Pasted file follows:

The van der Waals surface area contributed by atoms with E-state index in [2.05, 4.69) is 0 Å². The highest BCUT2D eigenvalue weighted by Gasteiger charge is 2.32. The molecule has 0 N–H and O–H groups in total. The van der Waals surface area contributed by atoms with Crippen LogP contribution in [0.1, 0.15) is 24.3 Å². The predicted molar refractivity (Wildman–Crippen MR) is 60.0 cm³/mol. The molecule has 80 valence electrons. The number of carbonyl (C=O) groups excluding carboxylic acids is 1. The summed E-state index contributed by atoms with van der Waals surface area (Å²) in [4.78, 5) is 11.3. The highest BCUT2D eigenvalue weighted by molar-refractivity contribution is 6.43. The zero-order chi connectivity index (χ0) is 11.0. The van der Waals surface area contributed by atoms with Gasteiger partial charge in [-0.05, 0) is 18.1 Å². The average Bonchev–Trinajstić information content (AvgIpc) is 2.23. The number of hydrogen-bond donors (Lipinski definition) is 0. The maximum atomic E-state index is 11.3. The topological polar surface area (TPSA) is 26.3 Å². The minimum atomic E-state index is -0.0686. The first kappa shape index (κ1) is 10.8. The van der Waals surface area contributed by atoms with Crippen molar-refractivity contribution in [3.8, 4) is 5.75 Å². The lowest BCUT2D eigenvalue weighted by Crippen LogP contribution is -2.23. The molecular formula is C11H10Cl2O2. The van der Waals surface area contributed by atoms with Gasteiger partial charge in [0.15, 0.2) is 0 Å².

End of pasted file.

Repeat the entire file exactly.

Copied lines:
The van der Waals surface area contributed by atoms with E-state index in [2.05, 4.69) is 0 Å². The highest BCUT2D eigenvalue weighted by Gasteiger charge is 2.32. The molecule has 0 N–H and O–H groups in total. The van der Waals surface area contributed by atoms with Crippen LogP contribution in [0.1, 0.15) is 24.3 Å². The predicted molar refractivity (Wildman–Crippen MR) is 60.0 cm³/mol. The molecule has 80 valence electrons. The number of carbonyl (C=O) groups excluding carboxylic acids is 1. The summed E-state index contributed by atoms with van der Waals surface area (Å²) in [4.78, 5) is 11.3. The highest BCUT2D eigenvalue weighted by molar-refractivity contribution is 6.43. The zero-order chi connectivity index (χ0) is 11.0. The van der Waals surface area contributed by atoms with Gasteiger partial charge in [-0.05, 0) is 18.1 Å². The average Bonchev–Trinajstić information content (AvgIpc) is 2.23. The number of hydrogen-bond donors (Lipinski definition) is 0. The maximum atomic E-state index is 11.3. The topological polar surface area (TPSA) is 26.3 Å². The minimum atomic E-state index is -0.0686. The first kappa shape index (κ1) is 10.8. The van der Waals surface area contributed by atoms with Crippen molar-refractivity contribution in [3.8, 4) is 5.75 Å². The lowest BCUT2D eigenvalue weighted by Crippen LogP contribution is -2.23. The molecular formula is C11H10Cl2O2. The van der Waals surface area contributed by atoms with Gasteiger partial charge in [0.15, 0.2) is 0 Å².